“Workforce Summit and Awards Highlight Great Work of Nursing Leaders” | Trending

While staffing is a year-round issue for the vast majority of the health and care sector, November is certainly all about the workforce for Nursing time. It’s the month we hold our annual workforce summit and awards, both physically and virtually, and also when we publish a themed issue of Nursing time coinciding with these events.

This year was the fifth Nursing Times Workforce Summit & Awards we have hosted, which is a personal milestone for me as I helped launch the event in 2018. However, unfortunately the workforce situation it is even more difficult than in previous years, and, as I said before, we seem to have reached a crisis point.

Nursing vacancy rates are rising, staff who worked during a pandemic now have to deal with the consequences in terms of waiting lists and delayed diagnoses, not to mention the impact on their own health due to exhaustion and the long Covid. Plus, winter is quickly around the corner and flu rates are on the rise.

“This year’s summit, despite the enormous challenges mentioned, was a very positive experience”

Meanwhile, the cost of living is also having an inevitable impact and years of below-inflation pay awards have driven union members to the polls, with dates already set for industrial action over the coming months.

But while our Workforce Summit is very much about shining a light on these issues in nursing and midwifery, it’s also about trying to find ways to alleviate some of them and sharing the great work they’re doing in all over the country the nursing leaders, either. on recruitment, retention, staff wellbeing or supporting new staff to find their feet and establish themselves as valued members of their teams. All of these are vital to solving the workforce challenge or at least a part of it.

This year’s summit, despite the huge challenges mentioned, appeared to be a very positive experience, with very strong discussions among delegates about what they were doing, could do and wanted to do about staffing and personnel issues under their control and influence I think we should leave pay to the unions and UK governments.

Also on the night it was a great pleasure to once again host the 2022 Nursing Times Workforce Awards, our annual celebration of all things nursing.

The aim of the awards is to highlight the achievements of the nursing workforce and some of the brilliant work that is being carried out during what remains an incredibly challenging period. As far as I know, they are unique in their approach to both the workforce and the nursing and midwifery professions.

So I want to congratulate all our 2022 finalists and winners across 17 categories, including Nurse Manager of the Year, Workforce Team of the Year and the big one, Best Employer of the year for UK nursing staff. They show that people can and are making a difference.

The awards once again highlighted organizations that go the extra mile when trying to attract new nursing staff, through our Best Recruitment Experience and Best International Recruitment Experience categories. Equally important, we celebrated efforts to retain staff, with awards for Best Staff Wellbeing Initiative and Best Employer for staff recognition and engagement.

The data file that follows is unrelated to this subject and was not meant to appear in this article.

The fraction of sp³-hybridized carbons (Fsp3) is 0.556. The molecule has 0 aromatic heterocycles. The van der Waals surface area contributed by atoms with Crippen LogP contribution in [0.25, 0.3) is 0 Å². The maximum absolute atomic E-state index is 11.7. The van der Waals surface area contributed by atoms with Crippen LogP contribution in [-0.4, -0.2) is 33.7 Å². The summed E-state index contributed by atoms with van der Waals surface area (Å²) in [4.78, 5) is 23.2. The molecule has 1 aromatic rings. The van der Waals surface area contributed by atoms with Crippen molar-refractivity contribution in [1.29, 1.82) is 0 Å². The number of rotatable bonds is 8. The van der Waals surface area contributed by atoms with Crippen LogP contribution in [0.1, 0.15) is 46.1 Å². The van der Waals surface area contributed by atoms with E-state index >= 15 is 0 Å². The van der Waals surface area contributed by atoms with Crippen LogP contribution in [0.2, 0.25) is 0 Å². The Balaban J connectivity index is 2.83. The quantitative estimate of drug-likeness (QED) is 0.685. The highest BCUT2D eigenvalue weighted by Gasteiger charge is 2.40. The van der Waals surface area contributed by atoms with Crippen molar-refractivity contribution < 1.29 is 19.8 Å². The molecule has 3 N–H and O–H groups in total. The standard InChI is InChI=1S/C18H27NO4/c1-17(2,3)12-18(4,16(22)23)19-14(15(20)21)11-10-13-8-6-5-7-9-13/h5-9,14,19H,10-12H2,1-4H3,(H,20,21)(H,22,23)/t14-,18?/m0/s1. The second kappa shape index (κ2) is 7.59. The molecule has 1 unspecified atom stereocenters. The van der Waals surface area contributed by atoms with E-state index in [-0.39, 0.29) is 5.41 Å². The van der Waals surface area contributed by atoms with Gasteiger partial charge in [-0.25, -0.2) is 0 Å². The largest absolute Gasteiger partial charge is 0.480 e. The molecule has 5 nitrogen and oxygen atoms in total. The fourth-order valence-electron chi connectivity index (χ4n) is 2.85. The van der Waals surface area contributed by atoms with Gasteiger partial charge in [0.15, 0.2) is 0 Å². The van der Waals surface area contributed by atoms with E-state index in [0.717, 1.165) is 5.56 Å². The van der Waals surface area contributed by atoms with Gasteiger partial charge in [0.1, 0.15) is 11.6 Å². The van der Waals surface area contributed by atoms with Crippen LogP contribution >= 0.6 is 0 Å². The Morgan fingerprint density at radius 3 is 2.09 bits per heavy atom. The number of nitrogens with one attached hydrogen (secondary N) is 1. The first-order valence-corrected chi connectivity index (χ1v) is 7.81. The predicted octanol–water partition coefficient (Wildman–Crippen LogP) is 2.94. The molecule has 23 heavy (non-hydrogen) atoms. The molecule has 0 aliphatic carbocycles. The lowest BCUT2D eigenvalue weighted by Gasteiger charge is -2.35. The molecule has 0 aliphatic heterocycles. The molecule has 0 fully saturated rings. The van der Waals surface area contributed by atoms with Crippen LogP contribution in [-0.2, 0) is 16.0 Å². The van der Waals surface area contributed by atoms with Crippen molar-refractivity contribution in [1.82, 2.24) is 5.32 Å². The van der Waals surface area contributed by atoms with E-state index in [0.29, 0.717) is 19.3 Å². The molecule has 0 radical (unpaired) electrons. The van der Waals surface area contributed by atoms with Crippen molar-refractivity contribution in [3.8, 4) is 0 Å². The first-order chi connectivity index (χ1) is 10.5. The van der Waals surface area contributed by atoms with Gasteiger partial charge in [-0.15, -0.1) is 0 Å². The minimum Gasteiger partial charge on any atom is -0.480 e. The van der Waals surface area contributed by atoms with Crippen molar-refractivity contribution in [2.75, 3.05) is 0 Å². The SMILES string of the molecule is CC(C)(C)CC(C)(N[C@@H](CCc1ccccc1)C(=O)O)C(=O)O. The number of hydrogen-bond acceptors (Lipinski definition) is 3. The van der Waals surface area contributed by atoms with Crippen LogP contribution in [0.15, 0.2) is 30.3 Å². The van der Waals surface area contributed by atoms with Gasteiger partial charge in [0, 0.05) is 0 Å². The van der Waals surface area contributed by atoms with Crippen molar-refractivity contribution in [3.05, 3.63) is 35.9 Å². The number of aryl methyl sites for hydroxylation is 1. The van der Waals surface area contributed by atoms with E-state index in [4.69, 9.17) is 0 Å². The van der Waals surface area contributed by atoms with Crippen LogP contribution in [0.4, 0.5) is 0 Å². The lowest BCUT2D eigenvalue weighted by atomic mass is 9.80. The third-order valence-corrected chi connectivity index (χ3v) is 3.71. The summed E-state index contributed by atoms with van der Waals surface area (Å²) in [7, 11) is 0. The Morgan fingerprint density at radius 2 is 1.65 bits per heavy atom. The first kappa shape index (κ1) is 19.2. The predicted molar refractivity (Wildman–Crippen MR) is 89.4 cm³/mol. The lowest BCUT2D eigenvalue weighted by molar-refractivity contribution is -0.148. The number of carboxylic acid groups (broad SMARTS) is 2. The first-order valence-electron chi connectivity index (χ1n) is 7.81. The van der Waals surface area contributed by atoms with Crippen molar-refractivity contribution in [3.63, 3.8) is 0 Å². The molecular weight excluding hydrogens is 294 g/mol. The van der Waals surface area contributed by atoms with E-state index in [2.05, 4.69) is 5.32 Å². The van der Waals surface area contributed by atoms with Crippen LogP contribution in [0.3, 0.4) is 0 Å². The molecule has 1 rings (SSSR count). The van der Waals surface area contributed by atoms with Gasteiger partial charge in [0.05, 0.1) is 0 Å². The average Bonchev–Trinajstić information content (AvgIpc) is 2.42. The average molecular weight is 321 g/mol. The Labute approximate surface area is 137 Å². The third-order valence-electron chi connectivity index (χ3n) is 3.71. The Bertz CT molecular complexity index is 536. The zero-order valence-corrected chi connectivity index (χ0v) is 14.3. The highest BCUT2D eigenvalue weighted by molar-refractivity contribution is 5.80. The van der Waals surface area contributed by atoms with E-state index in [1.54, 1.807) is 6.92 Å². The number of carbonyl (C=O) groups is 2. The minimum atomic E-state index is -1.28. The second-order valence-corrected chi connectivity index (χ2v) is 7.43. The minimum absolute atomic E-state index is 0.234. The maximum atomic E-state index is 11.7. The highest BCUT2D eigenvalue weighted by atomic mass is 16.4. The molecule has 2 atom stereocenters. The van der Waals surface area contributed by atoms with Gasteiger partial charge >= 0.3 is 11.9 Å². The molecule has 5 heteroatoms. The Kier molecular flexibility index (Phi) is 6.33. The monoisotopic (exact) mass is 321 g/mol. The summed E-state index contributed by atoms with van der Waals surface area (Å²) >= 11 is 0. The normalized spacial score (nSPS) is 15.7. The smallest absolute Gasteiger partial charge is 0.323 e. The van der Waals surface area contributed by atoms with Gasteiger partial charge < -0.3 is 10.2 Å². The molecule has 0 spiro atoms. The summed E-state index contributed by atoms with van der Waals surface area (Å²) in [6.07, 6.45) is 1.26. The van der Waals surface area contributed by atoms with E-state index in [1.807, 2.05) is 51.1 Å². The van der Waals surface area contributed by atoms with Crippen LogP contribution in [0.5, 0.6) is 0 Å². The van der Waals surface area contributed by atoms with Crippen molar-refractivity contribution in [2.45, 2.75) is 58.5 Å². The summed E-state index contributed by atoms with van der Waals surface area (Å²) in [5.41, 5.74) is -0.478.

Continuing with the vital issue of workforce retention, disturbingly two-thirds of nurses who left the NHS in England last year were under 45. One of the key factors to stop this trend is undoubtedly a better preceptor.

As you know, with our friends at Unison and the Florence Nightingale Foundation, we have been campaigning this year for consistent access to a good quality tutor and this is also something I want to further promote through our awards to Preceptor of the Year and Preceptorship Program of the Year.

“What is also needed, of course, is the support of the ministers in charge of the purse strings”

Another incredibly significant area that continues to require focus and improvement is equality, diversity and inclusion, which we have recognized with our Diversity & Inclusion Best Practice and Diversity & Inclusion Champion of the Year awards.

I know I’ve put a slightly more positive spin than usual on a dire and dire situation, but I think there’s always hope, especially given the energy and positive ideas I saw in the room lectures on Tuesday and then at the awards. ceremony

What is also needed, of course, is the support of the ministers in charge of the purse strings. That’s never guaranteed, especially with the current economic climate, but Chancellor Jeremy Hunt’s promise to publish “independently verified” forecasts of how many nurses and other staff the NHS needs, as part of a workforce plan in the long term, it is very welcome.

This was something that the former Health and Care Secretary called for when he was Chair of the Commons Health Select Committee and it’s great to see him taking it forward, now that he’s back in Cabinet; never something that can be guaranteed in politics. However, payment is another thorny question.

I really hope, although I don’t necessarily expect, to be able to talk about few labor challenges when we get to November 2023. We’ll see.

You can read news coverage and watch video presentations from the Workforce Summit by visiting the Nursing time website as well as find out who won what at the Workforce Awards.

A visual representation of the 2022 Nursing Times Workforce Summit as captured by Smart Up Visual

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